Vaughan, Amanda Elaine (2002) An Evolutionary Perspective of Human Female Rape. Doctoral thesis, University of Central Lancashire.
- Accepted Version
Restricted to Repository staff only
Available under License Creative Commons Attribution Non-commercial Share Alike.
This thesis assessed whether rape is an adaptive mating strategy. which was naturally selected for in our ancestral past. It investigated a number of constructs. namely: fertility value; victim-offender relationship; socio-economic status; rape proclivity; actual sexual aggression; and sociosexual orientation. There were two types of studies: studies 1-3 involved archival data, e.g. the use of criminal statistics. and studies 4-7 assessed participant data, e.g. rape attitudes. Study 1 found that fertility value (FV) was related to rape prevalence, as was reproductive value (RV). In addition, offenders with a nonreproductive sexual preference tended to rape a victim with a low FV. and offenders who committed a secondary offence tended to rape a victim with high FV. Study 2 found that there was a smaller number of offences committed against strangers and partners, and a larger number committed against step-relatives and acquaintances. More rapes were committed by low status than high status men. even when the base rate was accounted for.
Study 3, showed that there was a relationship between the population gender ratio and rape prevalence. However. the covariable population density was positively related to rape
prevalence. Study 4- found that there was more disapproval of a depicted rape committed by a low status offender. A low status offender who raped a victim with low RV attracted
more disapproval. Study 5 showed that marital rape was disapproved of more than both stranger and acquaintance rape. Individuals with a short-term mating strategy disapproved of rape more than those with a long-term strategy, and a long-term strategist disapproved of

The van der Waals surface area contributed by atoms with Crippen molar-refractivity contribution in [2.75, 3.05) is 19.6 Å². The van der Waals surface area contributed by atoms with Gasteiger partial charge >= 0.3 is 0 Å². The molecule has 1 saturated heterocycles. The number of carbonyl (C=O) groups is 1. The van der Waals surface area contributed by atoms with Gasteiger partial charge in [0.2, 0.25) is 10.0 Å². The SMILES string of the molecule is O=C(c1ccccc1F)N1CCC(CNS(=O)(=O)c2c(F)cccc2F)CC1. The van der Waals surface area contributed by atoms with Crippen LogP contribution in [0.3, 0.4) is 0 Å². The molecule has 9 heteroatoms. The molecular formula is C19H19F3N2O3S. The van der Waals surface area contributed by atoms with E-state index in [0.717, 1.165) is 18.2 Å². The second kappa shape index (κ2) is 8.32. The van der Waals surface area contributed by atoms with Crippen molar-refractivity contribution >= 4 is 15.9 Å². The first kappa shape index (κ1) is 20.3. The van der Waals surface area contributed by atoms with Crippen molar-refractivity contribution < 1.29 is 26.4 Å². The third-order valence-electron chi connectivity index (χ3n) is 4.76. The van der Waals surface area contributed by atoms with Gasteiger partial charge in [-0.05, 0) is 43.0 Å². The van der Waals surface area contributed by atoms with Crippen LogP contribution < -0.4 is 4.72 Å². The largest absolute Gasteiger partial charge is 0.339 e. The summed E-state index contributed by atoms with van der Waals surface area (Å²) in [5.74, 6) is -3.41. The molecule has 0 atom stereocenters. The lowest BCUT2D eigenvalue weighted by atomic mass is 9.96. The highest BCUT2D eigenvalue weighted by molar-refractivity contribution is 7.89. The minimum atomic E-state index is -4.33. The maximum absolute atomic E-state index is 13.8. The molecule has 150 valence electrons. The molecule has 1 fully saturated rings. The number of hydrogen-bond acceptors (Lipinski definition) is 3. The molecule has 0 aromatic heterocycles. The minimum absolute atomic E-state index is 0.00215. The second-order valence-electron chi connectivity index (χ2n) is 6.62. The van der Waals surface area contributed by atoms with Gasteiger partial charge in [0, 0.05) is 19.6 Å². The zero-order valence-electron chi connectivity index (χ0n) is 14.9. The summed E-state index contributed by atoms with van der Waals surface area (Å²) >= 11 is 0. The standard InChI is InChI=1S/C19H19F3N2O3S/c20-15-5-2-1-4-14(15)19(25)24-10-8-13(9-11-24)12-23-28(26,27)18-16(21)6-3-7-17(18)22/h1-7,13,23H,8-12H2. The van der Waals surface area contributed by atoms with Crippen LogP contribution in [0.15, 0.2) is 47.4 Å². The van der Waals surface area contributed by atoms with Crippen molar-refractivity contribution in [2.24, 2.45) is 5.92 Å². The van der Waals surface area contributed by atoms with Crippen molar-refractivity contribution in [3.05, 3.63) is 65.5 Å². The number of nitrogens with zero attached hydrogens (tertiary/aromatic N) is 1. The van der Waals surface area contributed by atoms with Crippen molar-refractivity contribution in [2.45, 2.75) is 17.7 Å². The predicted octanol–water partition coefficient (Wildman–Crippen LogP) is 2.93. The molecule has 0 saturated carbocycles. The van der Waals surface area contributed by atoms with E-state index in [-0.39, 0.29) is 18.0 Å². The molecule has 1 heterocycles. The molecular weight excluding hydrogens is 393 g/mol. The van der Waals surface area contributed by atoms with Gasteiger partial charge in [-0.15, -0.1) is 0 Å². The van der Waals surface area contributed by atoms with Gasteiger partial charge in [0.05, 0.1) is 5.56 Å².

a marital rape less than a short-term strategist. Study 6 found that those who possessed a promiscuous ideology perceived their future life to be limited, in particular the likelihood of being happily married. There was no relationship found between perceived future life and
sexual aggression. In study 7. it was found that those who had a more unrestricted sociosexual orientation were more likely to have asymmetrical bodily traits (e.g. ear height.
finger length). and that the right hand 20:40 digit ratio (a measure of prenatal testosterone)was significantly related to actual sexual aggression. Overall. there was partial support for rape as an adaptive mechanism. but the studics wcre also consistent with a by-product explanation of rape.
|Item Type:||Thesis (Doctoral)|
|Additional Information:||ethos i.d: 251766|
|Uncontrolled Keywords (separate with ;):||rape, mating, sexual aggression,|
|Schools:||Faculty of Science and Technology > School of Psychology|
|Deposited By:||Hayley Gayle Moran|
|Deposited On:||02 Mar 2011 14:16|
|Last Modified:||17 May 2016 12:21|
Downloads per month over past year
Downloads for past 30 days
Repository Staff Only: item control page